Precision Modeling LIVE!

Architecture is a specification of a few millimeters, mechanics - 5 hundredths of a millimeter, Can you see the difference? Just because something can be done with a tool doesn’t mean it’s meant to be. Can you hammer screws? You can! There are people who paint amazing things with MS PAINT. They have talent, knowledge of colors, perspective, etc. But… they lose their lives… their time… I also know how to “cheat” these dimensions in Layout. but as i say it is not real dimension. Often burdened with an error resulting from the fact of interpolating curves to segments. But since you know “everything” and stick to your opinion, tell me how you will dimension the deflection arrow in LO from the example below??

Which dimension do you consider “precise”? The blue arc and the last dimension are theory. The polygon is curve interpolation by SU. As you can see, even for architecture this precision can fail. And when you have a lot of sides and a very small object, how sure are you which point has chosen SU/ LO to measure?

Create the arc with an even number of uniform-length segments. That way, a vertex will be placed at dead center of the arc, at the proper radial distance from the chord.


Precision modeling is not arc modeling. When you model, you often trim the geometry, you set the center of the circle at a certain distance from the edge, etc. The arc and chord are the result! Of course I can replace the result according to your concept but it’s not my concept of work. And they are still workarounds and a waste of time. And there are programs (imagine) where I don’t have to do it or think about it. Do you still think that a program that can cause such errors in dimensioning is suitable for precise drawings? Where one mistake can cost thousands of dollars? You will say: Sorry I didn’t notice? Will you check every dimension inserted by your employee because you are financially responsible? What if there are dozens of employees?

But I agree with you. SU is unbeatable. Boeing is also set to switch to this program. They will save millions.

Finally some precision modelling ^^
Hope we won’t hear “thats about right” this time haha :wink:
Looking forward to it!

Did I say anything remotely like that? No, I did not. I addressed a specific critique that you mentioned.

In my opinion (which you insultingly and wrongly assumed!), one of SketchUp’s greatest weaknesses is how it represents circles and circular arcs as line segments. There are ways to mitigate some of the resulting poor effects, but this aspect of SketchUp remains a sore point. It is not enough of a sore point to make me switch to another modeling application.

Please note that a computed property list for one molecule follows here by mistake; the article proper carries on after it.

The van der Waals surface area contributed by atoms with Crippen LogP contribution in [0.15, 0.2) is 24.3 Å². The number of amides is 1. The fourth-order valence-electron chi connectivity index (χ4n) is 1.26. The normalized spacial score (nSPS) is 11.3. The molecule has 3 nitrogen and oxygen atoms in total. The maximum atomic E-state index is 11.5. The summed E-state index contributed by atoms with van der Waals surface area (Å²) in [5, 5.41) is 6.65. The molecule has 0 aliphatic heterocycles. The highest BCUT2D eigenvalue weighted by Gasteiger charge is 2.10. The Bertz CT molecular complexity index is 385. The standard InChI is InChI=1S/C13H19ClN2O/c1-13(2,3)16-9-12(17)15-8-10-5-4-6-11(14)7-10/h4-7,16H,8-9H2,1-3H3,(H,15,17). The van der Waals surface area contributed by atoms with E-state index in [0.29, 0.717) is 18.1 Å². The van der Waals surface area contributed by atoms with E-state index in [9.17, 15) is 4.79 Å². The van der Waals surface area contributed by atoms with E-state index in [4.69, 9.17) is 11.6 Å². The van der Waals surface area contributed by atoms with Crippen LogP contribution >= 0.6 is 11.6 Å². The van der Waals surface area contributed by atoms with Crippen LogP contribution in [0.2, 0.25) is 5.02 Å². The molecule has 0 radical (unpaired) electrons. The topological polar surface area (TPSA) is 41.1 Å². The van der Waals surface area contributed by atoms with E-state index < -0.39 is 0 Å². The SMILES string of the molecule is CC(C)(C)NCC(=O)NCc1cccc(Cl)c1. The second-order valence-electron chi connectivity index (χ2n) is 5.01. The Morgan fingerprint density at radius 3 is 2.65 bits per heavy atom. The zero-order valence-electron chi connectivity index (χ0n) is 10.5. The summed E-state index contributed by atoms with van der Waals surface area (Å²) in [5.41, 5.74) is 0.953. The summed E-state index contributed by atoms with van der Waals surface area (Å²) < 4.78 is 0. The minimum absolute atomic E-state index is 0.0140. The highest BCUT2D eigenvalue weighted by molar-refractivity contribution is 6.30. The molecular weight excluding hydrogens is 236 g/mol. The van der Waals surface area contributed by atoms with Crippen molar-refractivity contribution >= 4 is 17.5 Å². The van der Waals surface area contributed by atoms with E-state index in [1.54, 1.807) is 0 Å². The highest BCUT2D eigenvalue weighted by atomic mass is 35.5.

Let’s get this thing back on track… Here are the five images I was thinking of modeling… i guess I see a missing dimension or two as an opportunity to problem solve! We will see what happens… LIVE!



This should be an interesting challenge! Those studycadcam drawings have, in my experience, an (intentional?) combination of missing dimensions and dimensions placed in confusing ways that force you to do deductions and math to figure them out. Struggles to understand the drawings are a whole different issue than managing to draw them in SketchUp.


Wait… math?


I’m just gonna model a cabin or something…


I dare you to model the running gear of a tank.

And not some made-up thing, either. An actual, real, existing tank’s running gear. And get it all right.

Go on, ya know ya wanna!


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I think a little more than 2 dimensions are missing. But with such knowledge, program, mathematics - as you wrote - you can do it ;-). Seriously, I can hardly see professional modeling with such knowledge of technical drawing. You might as well model from Dave’s drawing which doesn’t contain any dimensions. As a blueprint

Thanks, Aaron, nice Live and useful!

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Good work as usual, @TheOnlyAaron. I finished up the wrench model while you were doing that last part. I hope you’ll model it next time. I want to see how you’d go about it.

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Well… Yes, Aaron, these drawings are for students. And they are used in engineering programs that can find tangency, parallelism or the same length of lines by themselves, I wanted to see more but… As I wrote before. For fan - yes, for work, precision work - not